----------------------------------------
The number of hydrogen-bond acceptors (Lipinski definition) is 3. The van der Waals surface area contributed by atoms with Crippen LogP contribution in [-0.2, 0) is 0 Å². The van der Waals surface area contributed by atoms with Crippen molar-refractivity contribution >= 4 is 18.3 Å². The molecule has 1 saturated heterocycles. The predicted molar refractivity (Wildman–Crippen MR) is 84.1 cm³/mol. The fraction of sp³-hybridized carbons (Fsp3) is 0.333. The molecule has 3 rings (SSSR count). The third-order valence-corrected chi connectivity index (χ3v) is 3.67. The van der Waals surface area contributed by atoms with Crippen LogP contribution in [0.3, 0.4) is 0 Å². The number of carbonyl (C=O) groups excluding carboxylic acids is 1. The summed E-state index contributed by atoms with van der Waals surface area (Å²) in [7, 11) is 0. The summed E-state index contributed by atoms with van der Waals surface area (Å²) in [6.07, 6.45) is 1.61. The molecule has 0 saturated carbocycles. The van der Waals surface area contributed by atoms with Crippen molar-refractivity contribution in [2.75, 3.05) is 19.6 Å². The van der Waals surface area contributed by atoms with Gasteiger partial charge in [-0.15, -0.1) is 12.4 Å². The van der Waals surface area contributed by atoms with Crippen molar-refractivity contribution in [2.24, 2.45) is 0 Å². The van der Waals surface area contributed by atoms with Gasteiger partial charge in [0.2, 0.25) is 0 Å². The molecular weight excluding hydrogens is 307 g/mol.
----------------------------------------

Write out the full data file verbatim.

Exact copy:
The number of hydrogen-bond acceptors (Lipinski definition) is 3. The van der Waals surface area contributed by atoms with Crippen LogP contribution in [-0.2, 0) is 0 Å². The van der Waals surface area contributed by atoms with Crippen molar-refractivity contribution >= 4 is 18.3 Å². The molecule has 1 saturated heterocycles. The predicted molar refractivity (Wildman–Crippen MR) is 84.1 cm³/mol. The fraction of sp³-hybridized carbons (Fsp3) is 0.333. The molecule has 3 rings (SSSR count). The third-order valence-corrected chi connectivity index (χ3v) is 3.67. The van der Waals surface area contributed by atoms with Crippen LogP contribution in [0.3, 0.4) is 0 Å². The number of carbonyl (C=O) groups excluding carboxylic acids is 1. The summed E-state index contributed by atoms with van der Waals surface area (Å²) in [7, 11) is 0. The summed E-state index contributed by atoms with van der Waals surface area (Å²) in [6.07, 6.45) is 1.61. The molecule has 0 saturated carbocycles. The van der Waals surface area contributed by atoms with Crippen molar-refractivity contribution in [2.75, 3.05) is 19.6 Å². The van der Waals surface area contributed by atoms with Gasteiger partial charge in [-0.15, -0.1) is 12.4 Å². The van der Waals surface area contributed by atoms with Crippen molar-refractivity contribution in [2.24, 2.45) is 0 Å². The van der Waals surface area contributed by atoms with Gasteiger partial charge in [0.2, 0.25) is 0 Å². The molecular weight excluding hydrogens is 307 g/mol.